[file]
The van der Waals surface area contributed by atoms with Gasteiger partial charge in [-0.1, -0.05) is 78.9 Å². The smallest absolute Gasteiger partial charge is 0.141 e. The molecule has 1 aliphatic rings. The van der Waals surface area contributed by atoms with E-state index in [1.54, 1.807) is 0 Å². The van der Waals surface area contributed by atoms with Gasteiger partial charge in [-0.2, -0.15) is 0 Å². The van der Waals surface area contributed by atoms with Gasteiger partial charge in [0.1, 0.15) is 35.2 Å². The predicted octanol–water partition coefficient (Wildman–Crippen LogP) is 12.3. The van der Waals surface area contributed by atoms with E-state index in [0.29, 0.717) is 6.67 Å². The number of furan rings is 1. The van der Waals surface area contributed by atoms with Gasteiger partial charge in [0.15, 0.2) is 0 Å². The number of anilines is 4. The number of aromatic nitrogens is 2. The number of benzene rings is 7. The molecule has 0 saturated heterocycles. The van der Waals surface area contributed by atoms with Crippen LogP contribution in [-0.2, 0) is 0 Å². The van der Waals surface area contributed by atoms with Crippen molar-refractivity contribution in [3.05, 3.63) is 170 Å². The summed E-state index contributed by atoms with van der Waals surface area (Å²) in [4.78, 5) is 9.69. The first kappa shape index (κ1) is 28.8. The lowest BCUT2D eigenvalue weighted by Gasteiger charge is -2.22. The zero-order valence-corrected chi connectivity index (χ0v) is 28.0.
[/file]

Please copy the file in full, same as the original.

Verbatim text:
The van der Waals surface area contributed by atoms with Gasteiger partial charge in [-0.1, -0.05) is 78.9 Å². The smallest absolute Gasteiger partial charge is 0.141 e. The molecule has 1 aliphatic rings. The van der Waals surface area contributed by atoms with E-state index in [1.54, 1.807) is 0 Å². The van der Waals surface area contributed by atoms with Gasteiger partial charge in [-0.2, -0.15) is 0 Å². The van der Waals surface area contributed by atoms with Gasteiger partial charge in [0.1, 0.15) is 35.2 Å². The predicted octanol–water partition coefficient (Wildman–Crippen LogP) is 12.3. The van der Waals surface area contributed by atoms with E-state index in [0.29, 0.717) is 6.67 Å². The number of furan rings is 1. The van der Waals surface area contributed by atoms with Gasteiger partial charge in [0.15, 0.2) is 0 Å². The number of anilines is 4. The number of aromatic nitrogens is 2. The number of benzene rings is 7. The molecule has 0 saturated heterocycles. The van der Waals surface area contributed by atoms with Crippen LogP contribution in [-0.2, 0) is 0 Å². The van der Waals surface area contributed by atoms with Crippen molar-refractivity contribution in [3.05, 3.63) is 170 Å². The summed E-state index contributed by atoms with van der Waals surface area (Å²) in [4.78, 5) is 9.69. The first kappa shape index (κ1) is 28.8. The lowest BCUT2D eigenvalue weighted by Gasteiger charge is -2.22. The zero-order valence-corrected chi connectivity index (χ0v) is 28.0.